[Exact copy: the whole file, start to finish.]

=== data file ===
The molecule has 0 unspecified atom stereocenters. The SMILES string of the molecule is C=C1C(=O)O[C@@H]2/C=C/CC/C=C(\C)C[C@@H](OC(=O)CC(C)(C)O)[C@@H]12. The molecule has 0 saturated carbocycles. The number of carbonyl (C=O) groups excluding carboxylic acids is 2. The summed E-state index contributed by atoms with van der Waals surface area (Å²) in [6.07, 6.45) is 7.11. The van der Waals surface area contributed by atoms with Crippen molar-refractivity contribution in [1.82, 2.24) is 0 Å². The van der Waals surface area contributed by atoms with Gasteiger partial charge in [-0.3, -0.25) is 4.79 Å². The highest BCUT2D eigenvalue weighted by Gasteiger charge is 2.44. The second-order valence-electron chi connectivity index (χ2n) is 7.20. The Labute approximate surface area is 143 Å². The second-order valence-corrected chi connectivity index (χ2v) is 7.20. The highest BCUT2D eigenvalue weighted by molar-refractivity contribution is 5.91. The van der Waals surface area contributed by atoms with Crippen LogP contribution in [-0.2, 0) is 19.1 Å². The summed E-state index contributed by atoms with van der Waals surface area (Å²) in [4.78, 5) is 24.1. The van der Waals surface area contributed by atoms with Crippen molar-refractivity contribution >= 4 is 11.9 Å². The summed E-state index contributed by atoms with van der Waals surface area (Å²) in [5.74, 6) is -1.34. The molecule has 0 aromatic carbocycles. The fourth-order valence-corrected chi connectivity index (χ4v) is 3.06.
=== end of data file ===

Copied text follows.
The molecule has 0 unspecified atom stereocenters. The SMILES string of the molecule is C=C1C(=O)O[C@@H]2/C=C/CC/C=C(\C)C[C@@H](OC(=O)CC(C)(C)O)[C@@H]12. The molecule has 0 saturated carbocycles. The number of carbonyl (C=O) groups excluding carboxylic acids is 2. The summed E-state index contributed by atoms with van der Waals surface area (Å²) in [6.07, 6.45) is 7.11. The van der Waals surface area contributed by atoms with Crippen molar-refractivity contribution in [1.82, 2.24) is 0 Å². The van der Waals surface area contributed by atoms with Gasteiger partial charge in [-0.3, -0.25) is 4.79 Å². The highest BCUT2D eigenvalue weighted by Gasteiger charge is 2.44. The second-order valence-electron chi connectivity index (χ2n) is 7.20. The Labute approximate surface area is 143 Å². The second-order valence-corrected chi connectivity index (χ2v) is 7.20. The highest BCUT2D eigenvalue weighted by molar-refractivity contribution is 5.91. The van der Waals surface area contributed by atoms with Crippen LogP contribution in [-0.2, 0) is 19.1 Å². The summed E-state index contributed by atoms with van der Waals surface area (Å²) in [4.78, 5) is 24.1. The van der Waals surface area contributed by atoms with Crippen molar-refractivity contribution >= 4 is 11.9 Å². The summed E-state index contributed by atoms with van der Waals surface area (Å²) in [5.74, 6) is -1.34. The molecule has 0 aromatic carbocycles. The fourth-order valence-corrected chi connectivity index (χ4v) is 3.06.